Both Proshares and VelocityShares lack products in the fast growing hybrid category.  Pending SEC approval VelocityShares plans to address that gap with two new products.  I’ll post more on them in the future, but my analysis shows that these funds are designed to match or exceed the gains of the S&P 500, but with less volatility and risk.  My backtest of the VelocityShares Volatility Hedged Large Cap Index is shown below.

 

Looking forward:

  1. It looks like Credit Suisse will not reverse split TVIX—dooming it to a slide below $1 and ultimate delisting.  ProShares’ UVXY will probably pick up most of TVIX’s current customer base
  2. As a company ProShares seems to focus on leveraged funds for existing indexes.  I doubt they will enter the volatility hybrid category.
  3. The dramatic increases in mid-term volatility contango will damage Barclays’ XVZ performance and make VelocityShares’ ZIV inverse mid-term fund more attractive.  We may see new funds that attempt to capitalize on mid-term contango by investing in inverse volatility during non-panicky market conditions.
  4. New dynamic volatility funds may move away from using fixed parameters (e.g., XVIX, VQT, XVZ), established by backtesting to allocating by recent behavior (e.g., last year’s volatility/term structures).  The parameters established by backtesting can’t adapt to changing market conditions.



Friday, March 10th, 2017 | Vance Harwood
  • Tim Husson

    Vance,

    Excellent summary.  It really is amazing how much innovation–and loss of value–this space has seen in such a short period of time.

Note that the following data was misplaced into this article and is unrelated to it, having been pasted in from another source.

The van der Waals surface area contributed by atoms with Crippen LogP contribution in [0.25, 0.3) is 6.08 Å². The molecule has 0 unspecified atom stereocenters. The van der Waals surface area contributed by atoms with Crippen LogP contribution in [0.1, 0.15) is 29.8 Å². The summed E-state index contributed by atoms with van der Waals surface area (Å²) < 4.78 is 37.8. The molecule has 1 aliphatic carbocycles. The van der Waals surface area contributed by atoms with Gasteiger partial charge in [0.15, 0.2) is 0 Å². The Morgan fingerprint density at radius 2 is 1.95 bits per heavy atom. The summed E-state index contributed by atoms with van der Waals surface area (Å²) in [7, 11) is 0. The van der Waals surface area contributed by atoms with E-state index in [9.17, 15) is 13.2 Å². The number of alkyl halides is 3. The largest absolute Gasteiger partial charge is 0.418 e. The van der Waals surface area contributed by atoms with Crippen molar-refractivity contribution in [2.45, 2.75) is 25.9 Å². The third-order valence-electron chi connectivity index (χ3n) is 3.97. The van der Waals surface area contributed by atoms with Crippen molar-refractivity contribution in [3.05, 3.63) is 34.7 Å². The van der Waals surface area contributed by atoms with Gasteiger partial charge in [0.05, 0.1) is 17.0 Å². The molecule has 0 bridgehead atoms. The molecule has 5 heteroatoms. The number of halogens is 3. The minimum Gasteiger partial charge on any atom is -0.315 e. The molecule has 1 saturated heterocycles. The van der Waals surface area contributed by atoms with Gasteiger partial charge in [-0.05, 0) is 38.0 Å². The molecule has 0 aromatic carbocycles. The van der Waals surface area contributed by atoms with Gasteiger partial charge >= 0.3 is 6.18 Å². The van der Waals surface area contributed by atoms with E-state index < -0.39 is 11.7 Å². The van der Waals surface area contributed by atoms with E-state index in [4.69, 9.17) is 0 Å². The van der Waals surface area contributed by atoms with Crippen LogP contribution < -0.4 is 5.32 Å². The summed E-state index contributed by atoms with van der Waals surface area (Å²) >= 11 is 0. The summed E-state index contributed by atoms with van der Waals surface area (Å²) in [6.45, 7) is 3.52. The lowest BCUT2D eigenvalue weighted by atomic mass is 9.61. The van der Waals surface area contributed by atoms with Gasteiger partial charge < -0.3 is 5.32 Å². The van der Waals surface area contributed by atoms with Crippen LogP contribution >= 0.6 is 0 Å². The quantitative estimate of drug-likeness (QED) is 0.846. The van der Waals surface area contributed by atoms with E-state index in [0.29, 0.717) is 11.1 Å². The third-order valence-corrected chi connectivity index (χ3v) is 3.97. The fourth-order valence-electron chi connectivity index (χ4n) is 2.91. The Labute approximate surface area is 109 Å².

Have you looked into the CBOE’s new VSTRPS?  It may effectively replicate direct VIX exposure using the underlying options directly, rather than relying on futures markets.

    http://blog.slcg.com/2012/10/two-new-exotic-products-from-cboe.html

    Do you think these will find their way into ETF or ETN form?

  • Andrew_notPorC

    I’m curious what the total net fund flow into VXX has been. Ie, just how much capital has been lost since inception.

  • vance3h

    Hi Andrew, I had wondered the same thing. I looked it up on http://www.indexuniverse.com/data/etf-fund-flows-tool.html?task=showETFFlowsData — answer $5.7B, so $4B has been lost…

    — Vance

  • vance3h

    Hi Tim,
    Thanks for the feedback! I looked up the inflow of VXX since the beginning — $5.7B, so about $4B has been lost on VXX alone.

    Regarding the VSTRPs, I have been waiting to see if they get any volume. If the CBOE website is any indication there is no open interest, so not working so far. My understanding is that VSTRPs would replicate the same process that market makers use to hedge VIX futures. If so I don’t think they would open up a new retail market–at least for customers with access to VIX futures. What bothers me is that if these strips are used for hedging VIX futures it seems like there would be arb opportunities when VIX drops due to holiday effects (Friday droop, Monday recovery). Since those moves haven’t been arb’d out it must be more complicated than that.

    — Vance